It is not for me to judge another man’s life.
I must judge, I must choose, I must spurn, purely for myself. For myself, alone.

Each man had only one genuine vocation – to find the way to himself….His task was to discover his own destiny –
not an arbitrary one – and to live it out wholly and resolutely within himself.
Everything else was only a would-be existence, an attempt at evasion, a flight back to the ideals of the masses, conformity and fear of one’s own inwardness.

I have always been a great dreamer. In dreams I have always been more active than in my real life,
and these shadows sapped me of my health and energy.

Because the world is so full of death and horror, I try again and again to console my heart
and pick the flowers that grow in the midst of hell. (from Narcissus and Goldmund)

If I know what love is, it’s because of you.

He lost his Self a thousand times and for days on end he dwelt in non-being. But although the paths took him away from Self, in the end they always led back to it. Although Siddhartha fled from the Self a thousand times, dwelt in nothing, dwelt in animal and stone, the return was inevitable; the hour was inevitable when he would again find himself in sunshine or in moonlight, in shadow or in rain, and was again Self and Siddhartha, again felt the torment of the onerous life cycle.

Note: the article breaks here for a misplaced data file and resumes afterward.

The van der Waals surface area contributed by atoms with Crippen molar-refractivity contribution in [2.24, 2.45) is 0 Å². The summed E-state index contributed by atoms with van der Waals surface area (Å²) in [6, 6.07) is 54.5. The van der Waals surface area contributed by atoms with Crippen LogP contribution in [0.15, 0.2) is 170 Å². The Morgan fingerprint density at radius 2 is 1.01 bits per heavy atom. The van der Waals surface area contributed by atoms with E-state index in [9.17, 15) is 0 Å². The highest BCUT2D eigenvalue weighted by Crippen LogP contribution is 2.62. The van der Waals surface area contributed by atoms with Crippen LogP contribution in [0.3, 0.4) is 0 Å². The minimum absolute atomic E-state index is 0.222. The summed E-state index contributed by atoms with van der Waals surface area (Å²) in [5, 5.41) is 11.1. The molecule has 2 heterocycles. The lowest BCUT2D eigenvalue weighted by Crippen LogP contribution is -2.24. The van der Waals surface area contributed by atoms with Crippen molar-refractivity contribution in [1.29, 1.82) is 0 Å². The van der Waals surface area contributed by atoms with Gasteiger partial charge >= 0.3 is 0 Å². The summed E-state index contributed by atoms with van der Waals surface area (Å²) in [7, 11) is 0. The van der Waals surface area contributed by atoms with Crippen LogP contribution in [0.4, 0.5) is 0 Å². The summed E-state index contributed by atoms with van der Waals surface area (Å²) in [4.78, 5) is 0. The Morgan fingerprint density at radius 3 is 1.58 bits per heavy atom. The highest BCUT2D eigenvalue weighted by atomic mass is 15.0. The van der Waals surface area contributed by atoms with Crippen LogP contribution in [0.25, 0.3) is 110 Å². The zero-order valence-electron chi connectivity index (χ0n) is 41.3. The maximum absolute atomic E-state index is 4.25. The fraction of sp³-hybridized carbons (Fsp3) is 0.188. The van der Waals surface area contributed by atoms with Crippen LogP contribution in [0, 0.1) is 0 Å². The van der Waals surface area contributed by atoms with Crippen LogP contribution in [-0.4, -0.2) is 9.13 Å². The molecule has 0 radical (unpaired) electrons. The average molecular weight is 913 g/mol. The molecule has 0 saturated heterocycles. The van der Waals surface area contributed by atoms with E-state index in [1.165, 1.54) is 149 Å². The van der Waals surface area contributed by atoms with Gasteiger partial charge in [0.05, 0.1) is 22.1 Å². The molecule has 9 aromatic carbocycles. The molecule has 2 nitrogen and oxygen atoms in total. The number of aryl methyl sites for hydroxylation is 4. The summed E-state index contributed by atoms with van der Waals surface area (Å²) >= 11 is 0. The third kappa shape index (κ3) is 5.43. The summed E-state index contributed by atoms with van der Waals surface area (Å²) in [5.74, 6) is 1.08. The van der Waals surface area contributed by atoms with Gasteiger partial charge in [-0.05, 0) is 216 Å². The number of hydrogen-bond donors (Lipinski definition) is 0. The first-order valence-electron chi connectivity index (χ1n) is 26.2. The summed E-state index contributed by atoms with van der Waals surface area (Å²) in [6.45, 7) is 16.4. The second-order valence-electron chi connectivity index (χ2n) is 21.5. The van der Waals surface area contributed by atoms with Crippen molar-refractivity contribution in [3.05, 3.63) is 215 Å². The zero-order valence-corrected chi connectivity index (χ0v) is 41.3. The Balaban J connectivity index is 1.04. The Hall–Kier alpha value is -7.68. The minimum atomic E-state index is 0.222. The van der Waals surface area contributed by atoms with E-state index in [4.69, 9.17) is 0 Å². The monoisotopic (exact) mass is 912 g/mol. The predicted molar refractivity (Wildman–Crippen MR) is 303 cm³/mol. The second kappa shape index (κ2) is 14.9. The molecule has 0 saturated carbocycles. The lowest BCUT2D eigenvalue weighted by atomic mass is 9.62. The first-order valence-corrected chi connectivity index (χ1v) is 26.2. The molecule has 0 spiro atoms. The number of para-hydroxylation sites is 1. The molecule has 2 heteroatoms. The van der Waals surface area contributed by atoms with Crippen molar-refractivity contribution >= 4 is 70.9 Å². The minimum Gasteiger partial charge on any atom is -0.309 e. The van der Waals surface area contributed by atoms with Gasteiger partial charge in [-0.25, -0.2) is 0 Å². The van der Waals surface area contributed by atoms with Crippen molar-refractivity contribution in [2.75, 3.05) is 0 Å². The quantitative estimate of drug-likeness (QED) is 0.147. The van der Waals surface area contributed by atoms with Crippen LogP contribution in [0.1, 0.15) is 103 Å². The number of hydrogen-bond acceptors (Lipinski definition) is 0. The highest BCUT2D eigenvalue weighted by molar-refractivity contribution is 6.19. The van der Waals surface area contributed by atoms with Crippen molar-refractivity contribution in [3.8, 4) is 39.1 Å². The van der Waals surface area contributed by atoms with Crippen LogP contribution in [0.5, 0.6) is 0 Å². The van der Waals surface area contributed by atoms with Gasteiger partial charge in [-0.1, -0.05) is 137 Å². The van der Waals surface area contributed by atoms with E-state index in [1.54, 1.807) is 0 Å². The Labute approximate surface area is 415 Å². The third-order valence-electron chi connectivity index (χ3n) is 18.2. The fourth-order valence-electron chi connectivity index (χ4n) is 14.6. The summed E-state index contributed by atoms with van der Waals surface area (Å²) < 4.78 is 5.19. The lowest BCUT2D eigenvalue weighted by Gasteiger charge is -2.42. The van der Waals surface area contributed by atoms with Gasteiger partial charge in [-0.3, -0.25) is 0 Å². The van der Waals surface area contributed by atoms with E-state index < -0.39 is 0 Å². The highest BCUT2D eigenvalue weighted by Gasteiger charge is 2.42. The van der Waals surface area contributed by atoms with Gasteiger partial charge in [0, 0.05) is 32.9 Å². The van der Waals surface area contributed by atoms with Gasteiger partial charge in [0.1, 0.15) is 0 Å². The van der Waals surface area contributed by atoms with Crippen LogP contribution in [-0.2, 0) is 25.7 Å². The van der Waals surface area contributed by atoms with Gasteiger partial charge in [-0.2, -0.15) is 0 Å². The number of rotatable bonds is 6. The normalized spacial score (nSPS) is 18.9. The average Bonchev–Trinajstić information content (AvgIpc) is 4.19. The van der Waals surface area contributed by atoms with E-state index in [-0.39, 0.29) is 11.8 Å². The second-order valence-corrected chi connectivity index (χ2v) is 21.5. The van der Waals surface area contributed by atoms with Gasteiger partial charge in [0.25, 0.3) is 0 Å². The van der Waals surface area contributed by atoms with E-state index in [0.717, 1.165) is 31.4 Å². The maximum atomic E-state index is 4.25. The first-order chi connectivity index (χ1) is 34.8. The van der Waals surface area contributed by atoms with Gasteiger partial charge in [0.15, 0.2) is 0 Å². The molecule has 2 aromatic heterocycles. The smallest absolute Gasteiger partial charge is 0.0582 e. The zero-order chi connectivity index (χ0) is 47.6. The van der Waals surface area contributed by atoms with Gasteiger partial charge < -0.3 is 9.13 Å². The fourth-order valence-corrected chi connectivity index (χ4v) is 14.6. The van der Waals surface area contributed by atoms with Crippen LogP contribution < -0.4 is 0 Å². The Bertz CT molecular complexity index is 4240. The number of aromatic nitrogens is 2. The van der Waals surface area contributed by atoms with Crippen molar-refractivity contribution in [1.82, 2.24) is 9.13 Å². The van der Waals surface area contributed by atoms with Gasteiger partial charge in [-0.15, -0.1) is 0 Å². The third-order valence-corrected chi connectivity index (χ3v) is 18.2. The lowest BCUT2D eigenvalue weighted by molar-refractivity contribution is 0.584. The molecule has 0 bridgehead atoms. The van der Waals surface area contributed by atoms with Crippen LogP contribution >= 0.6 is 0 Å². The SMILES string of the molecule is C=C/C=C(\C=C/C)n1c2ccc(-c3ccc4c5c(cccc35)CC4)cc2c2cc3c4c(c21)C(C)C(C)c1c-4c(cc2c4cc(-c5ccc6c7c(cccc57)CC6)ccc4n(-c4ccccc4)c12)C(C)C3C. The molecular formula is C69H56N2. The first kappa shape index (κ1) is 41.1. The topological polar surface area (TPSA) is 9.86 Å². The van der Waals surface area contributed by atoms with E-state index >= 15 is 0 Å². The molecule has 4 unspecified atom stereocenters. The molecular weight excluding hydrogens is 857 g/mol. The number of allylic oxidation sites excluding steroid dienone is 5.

The river is everywhere.

There seem to be new stories every day in the news about rape.  Today, while reading a post OnBeing.org about the Buddha, this story from 2600 years ago seemed like something that belonged on the evening news.

The Buddha challenged the commonly held view in India that sexual desire arising in a man’s mind was a woman’s fault. Desire, and by extension rape, was the result of the female’s temptation of the male.

Americans are often viewed as being the worst in this regard and are often criticized by other countries and cultures not only for the temptations but for the inappropriate actions based on those temptations. But we know that this outdated view on desire, especially sexual desire, is not relegated to America, and that it is accepted on a wider scale in other countries.